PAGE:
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German Gov’t Hacks shouldn’t Surprise Anyone

Adam Pilkey

01.03.18 5 min. read

On Wednesday, news about a fresh hack against the German government broke. According to reports, the German government is attributing breaches at the German Ministries of Interior and Defense to a group known as Sofacy (also known as Fancy Bear, APT28, and several other names) – an advanced persistent threat group that’s widely believed to be supported by the Russian government.

Sofacy is a known threat actor in cyber security, and several infamous attacks have been attributed to the group. Recent victims of activity generally linked to Sofacy include the World Anti-Doping Agency, the Democratic National Committee, and groups involved with the 2017 elections in France and Germany.

With such notoriety, attributing the more recent attack against the German government to Sofacy is certainly plausible. But F-Secure’s Principal Security Consultant Tom Van de Wiele says these reports shouldn’t surprise anyone.

“The attacks themselves are unsurprising and not really news. Governments are experiencing these attacks with regularity that might surprise some, but it’s something the cyber security industry is used to and basically expects,” explains Tom. “There are clear trends with government attacks that make them predictable, but unfortunately, attackers have many advantages over defenders that explain why it keeps happening.”

Here a few trends in government attacks that help explain why they keep happening, and why they’re not slowing down.

Attribution is hard

Attributing specific attacks to an individual, group, movement, or country in an age where toolkits and resources are bought and sold is no trivial task. And when it comes to figuring out who is executing or financing attacks, it’s often a crapshoot.

“Spanish IP addresses assigned to Spanish endpoints performing attacks are not necessarily backed or endorsed by the Spanish government, neither do they represent official policy,” says Tom. “Evidence linking these recent attacks to Sofacy or Russia might exist, but I haven’t seen anything public that can be used to confirm or refute that. That element of plausible deniability is pretty common and makes cyber attacks an attractive tool for espionage, data theft and more.”

Legacy Systems ensure the same old tricks keep working

Mainframes, old software and hardware, services that have yet to be written off with service providers for which lengthy contracts exist and for which security was never a requirement, are a significant problem for governments. One example would be the 2015 OPM hack, in which legacy systems were singled out as a significant underlying cause.

“Governments have IT budgets, and securing systems against everything in a particular government’s or department’s threat model isn’t always covered,” says Tom.

Cyber defenses often lack depth

Patching vulnerabilities after they’re disclosed is a sort of race: can defenders patch their systems before attackers develop exploits? In most cases, the answer is no, because most organizations can’t do this in a cost-efficient way. So what do the defenders have to fall back on?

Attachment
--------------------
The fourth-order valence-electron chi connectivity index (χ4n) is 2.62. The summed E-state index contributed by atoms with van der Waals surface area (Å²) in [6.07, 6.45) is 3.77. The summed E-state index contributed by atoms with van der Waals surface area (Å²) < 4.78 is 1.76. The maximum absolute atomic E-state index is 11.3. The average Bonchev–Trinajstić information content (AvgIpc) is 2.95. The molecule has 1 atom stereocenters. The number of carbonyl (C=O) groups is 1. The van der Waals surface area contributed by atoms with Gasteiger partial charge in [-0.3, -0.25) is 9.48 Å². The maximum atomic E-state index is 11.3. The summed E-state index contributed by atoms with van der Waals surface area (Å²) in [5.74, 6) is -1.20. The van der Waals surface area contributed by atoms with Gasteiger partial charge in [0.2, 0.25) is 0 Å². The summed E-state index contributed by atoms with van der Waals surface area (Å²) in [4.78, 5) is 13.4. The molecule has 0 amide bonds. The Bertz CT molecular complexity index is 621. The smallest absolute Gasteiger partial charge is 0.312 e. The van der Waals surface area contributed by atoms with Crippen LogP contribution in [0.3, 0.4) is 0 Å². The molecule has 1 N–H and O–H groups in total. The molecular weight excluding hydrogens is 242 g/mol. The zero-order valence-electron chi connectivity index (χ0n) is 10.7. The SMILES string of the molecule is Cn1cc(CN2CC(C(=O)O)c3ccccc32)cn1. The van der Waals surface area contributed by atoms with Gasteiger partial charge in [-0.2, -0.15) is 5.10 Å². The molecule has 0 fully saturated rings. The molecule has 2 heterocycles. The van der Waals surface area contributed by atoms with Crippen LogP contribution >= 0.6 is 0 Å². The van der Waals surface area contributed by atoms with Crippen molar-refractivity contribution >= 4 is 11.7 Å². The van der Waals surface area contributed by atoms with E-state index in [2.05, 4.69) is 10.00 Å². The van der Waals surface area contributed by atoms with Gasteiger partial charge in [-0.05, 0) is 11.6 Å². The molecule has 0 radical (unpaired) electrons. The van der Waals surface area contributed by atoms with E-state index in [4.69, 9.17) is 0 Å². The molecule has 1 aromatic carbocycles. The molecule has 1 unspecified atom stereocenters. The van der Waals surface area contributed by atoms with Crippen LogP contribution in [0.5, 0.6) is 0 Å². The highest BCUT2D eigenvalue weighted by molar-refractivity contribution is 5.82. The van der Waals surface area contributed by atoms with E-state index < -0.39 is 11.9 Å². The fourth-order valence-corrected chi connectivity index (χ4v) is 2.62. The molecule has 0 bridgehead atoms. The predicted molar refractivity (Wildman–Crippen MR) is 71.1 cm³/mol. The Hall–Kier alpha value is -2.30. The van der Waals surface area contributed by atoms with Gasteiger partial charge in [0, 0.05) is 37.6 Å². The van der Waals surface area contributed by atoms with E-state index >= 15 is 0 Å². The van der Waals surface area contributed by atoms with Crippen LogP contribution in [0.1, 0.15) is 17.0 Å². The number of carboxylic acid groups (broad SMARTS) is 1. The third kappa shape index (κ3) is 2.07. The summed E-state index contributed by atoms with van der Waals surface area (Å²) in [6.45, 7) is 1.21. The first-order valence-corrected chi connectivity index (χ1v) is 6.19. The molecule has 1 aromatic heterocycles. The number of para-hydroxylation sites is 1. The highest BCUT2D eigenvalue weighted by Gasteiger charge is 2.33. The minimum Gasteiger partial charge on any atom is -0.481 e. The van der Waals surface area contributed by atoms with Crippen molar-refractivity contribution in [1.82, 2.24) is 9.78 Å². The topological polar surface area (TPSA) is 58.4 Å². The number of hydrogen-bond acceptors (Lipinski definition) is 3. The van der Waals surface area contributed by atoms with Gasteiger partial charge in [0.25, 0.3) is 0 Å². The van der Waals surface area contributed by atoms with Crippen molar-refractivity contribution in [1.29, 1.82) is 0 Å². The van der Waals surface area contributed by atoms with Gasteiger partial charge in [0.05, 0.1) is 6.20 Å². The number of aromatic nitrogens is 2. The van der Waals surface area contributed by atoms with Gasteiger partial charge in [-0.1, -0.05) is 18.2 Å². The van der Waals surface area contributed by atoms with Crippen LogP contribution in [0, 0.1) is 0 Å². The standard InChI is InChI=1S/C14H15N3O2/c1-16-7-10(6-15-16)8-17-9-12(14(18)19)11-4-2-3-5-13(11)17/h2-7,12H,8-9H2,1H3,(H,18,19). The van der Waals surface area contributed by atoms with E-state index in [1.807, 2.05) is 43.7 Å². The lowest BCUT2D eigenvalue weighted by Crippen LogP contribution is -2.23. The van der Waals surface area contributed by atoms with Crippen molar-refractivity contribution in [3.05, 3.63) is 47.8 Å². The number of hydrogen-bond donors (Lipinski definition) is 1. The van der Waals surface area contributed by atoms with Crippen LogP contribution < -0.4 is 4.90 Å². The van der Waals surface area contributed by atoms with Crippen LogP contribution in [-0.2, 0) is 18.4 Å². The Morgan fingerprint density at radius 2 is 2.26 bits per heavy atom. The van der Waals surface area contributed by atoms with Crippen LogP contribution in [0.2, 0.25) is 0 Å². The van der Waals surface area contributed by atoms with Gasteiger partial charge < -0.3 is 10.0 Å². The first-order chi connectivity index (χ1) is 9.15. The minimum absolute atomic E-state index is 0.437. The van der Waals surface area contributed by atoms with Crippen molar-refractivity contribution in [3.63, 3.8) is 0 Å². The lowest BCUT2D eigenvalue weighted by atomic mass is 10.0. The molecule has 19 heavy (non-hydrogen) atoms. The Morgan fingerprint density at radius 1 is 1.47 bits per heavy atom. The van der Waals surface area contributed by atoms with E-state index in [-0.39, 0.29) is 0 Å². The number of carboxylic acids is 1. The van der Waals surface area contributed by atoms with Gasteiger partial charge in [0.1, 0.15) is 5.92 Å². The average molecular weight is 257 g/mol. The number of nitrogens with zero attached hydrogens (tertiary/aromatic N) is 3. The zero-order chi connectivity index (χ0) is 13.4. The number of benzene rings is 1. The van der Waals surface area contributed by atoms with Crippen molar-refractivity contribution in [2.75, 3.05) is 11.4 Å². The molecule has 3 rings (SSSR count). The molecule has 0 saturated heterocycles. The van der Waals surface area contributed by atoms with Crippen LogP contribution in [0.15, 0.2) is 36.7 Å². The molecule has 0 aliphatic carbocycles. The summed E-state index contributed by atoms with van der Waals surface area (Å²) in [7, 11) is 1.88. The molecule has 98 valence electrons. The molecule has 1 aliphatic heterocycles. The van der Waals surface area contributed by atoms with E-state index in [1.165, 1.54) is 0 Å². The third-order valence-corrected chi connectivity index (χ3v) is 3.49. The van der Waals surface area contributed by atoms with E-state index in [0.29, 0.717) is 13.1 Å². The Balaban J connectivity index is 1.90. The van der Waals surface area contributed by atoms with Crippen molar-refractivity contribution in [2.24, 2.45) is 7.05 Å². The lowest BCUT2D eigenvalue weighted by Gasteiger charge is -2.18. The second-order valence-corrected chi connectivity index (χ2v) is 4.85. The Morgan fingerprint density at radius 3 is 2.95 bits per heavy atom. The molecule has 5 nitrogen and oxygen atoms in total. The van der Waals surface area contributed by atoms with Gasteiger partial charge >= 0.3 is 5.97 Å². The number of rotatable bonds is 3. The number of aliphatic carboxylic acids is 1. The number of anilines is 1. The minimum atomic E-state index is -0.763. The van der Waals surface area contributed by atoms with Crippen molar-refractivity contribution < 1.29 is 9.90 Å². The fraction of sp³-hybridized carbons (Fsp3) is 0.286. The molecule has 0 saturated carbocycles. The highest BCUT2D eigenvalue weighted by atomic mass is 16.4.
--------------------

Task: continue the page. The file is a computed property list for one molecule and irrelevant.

“Network compartmentalization, application and operating system hardening, logging and alert mechanisms. But in the real world, there’s not enough of this,” explains Tom. “Containment strategies don’t work very well without these layers, which leads to core assets like email, active directory, and backup or cloud infrastructure being compromised.”

Not enough cyber security expertise to keep up with attacks

It’s no secret that the cyber security workforce is facing a significant skills shortage.

“An unpopular truth is that as long as the public sector struggles to match the private when it comes to information security experience, salaries and skills, new and capable talent will be difficult to recruit for public sector positions,” says Tom. “Until that changes, choices and decisions in design, implementation and maintenance of large information security projects and the future digitalization efforts of governments around the world will stall or produce mediocre results.”

Employees are part of the attack surface

“A lot of the public sector puts effort into testing their ability to spot phishing or other basic attacks, employees are generally not able to spot more sophisticated threats like APTs,” says Tom. “It’s really impractical to provide cutting edge cyber security training to anyone with an email address that also has access to vital resources on internal networks. Companies with security layers baked into their networks don’t have to worry about this as much, as they’ll be counting on more than endpoint protection to keep the critical stuff protected.”

Last year’s WannaCry and NotPetya attacks demonstrated how important these layers are. Following WannaCry, Tom suggested treating employees working in externally-facing roles as a sort of DMZ where they’re isolated from more critical parts of a network.

Logging and incident response capabilities aren’t as popular as they could be

Knowing what is and what isn’t a security incident is vital to both detection and response efforts. Unfortunately, they’re also not prioritized in the same way as prevention.

“Organizations typically take advantage of default options for logging in operating systems and network devices but that’s not enough. Putting more effort into monitoring their networks, such as by having off-box central logging, is a quick-win that’s often overlooked,” says Tom. “Without centralized monitoring on the health and security status of IT infrastructure by someone taking responsibility for security, organizations can’t monitor the progress of attacks, respond quickly or effectively, or signal to management where more resources are needed.”

 

Adam Pilkey

01.03.18 5 min. read

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